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How to Size Load Carrying Beams

Load bearing beams are what keep a home or building's structure together. They are the main spine that holds up the weight of the roof or flooring, maintains the integrity of the building and keeps it standing. Load bearing beams bear the weight load by their resistance to bending. However, determining the size and needs of load bearing beams is not a do it yourself job--it is one that only experienced, qualified professionals should undertake. Having an understanding of how to size beams properly, however, will give you a good view of the structural engineering in a building.

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  1. Calculate the combined total of the live load and dead load on the beam. Dead loads are weight components such as building materials (e.g., plywood, shingles or drywall). Live loads (in the case of a roof, for example) are variables such as wind loads, snow or other weather expectations, or structures on the roof itself, such as a chimney.

  2. Add in point loads such as additional weight from other parts of the roof or walls anchored to the beam.

  3. Find the maximum bend moment of the beam in question. Different beams have different bend moments, depending on whether they are made from wood, composite or layered wood, steel or another material. The maximum bend moment is when a beam has hit its capacity to bear the load before bending.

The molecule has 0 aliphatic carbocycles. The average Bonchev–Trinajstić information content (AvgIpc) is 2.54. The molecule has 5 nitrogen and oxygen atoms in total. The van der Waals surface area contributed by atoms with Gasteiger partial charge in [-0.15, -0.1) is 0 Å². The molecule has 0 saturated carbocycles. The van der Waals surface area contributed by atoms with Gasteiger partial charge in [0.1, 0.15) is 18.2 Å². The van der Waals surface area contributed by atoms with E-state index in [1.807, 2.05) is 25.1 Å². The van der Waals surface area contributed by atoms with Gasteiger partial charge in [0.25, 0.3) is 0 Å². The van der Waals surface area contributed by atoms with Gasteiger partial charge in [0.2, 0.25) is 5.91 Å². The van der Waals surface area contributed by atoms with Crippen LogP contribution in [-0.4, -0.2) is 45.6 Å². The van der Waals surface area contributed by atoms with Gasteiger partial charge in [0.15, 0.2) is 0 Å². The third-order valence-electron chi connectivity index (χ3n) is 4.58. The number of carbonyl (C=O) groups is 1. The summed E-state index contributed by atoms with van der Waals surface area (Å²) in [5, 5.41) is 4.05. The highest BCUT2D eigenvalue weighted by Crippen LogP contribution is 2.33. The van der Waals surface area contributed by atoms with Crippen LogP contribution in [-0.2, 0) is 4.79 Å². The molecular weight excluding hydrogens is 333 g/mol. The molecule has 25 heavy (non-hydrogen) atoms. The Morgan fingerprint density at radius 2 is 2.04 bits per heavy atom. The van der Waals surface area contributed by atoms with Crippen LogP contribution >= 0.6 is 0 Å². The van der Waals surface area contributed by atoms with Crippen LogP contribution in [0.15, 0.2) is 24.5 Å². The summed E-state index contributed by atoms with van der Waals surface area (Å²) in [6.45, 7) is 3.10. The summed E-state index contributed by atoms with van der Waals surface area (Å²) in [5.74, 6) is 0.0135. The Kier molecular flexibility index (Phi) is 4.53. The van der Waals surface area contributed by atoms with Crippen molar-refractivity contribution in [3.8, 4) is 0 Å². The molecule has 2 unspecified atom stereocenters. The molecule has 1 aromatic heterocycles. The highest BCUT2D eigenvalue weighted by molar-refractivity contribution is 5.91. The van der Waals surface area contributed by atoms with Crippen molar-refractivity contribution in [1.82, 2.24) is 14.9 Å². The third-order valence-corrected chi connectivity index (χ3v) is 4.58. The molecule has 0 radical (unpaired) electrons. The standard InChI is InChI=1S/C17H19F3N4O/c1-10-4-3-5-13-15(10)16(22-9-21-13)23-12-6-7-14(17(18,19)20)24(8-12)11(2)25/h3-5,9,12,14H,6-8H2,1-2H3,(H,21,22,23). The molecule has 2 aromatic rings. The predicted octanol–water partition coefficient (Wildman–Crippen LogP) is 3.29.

4. Consult a load span chart to calculate the length of the span, the weight loads and the material to determine the size of beam to use. There are calculators on the Internet that you can plug information into, and building supply or engineering firms have charts to give a reference to this. A qualified, experienced engineer can make these calculations and also take into account any other factors that may not be obvious to a layperson.

  5. Tip

    Always consult a professional to calculate a critical building component such as a load bearing beam.

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Things You'll Need

  • Load span charts
  • Engineering blueprints

About the Author

Caprice Castano recently left the field of construction management to operate her own contracting business and spend time developing her writing career. Current projects include freelance writing for Internet publications and working on novel-length fiction.

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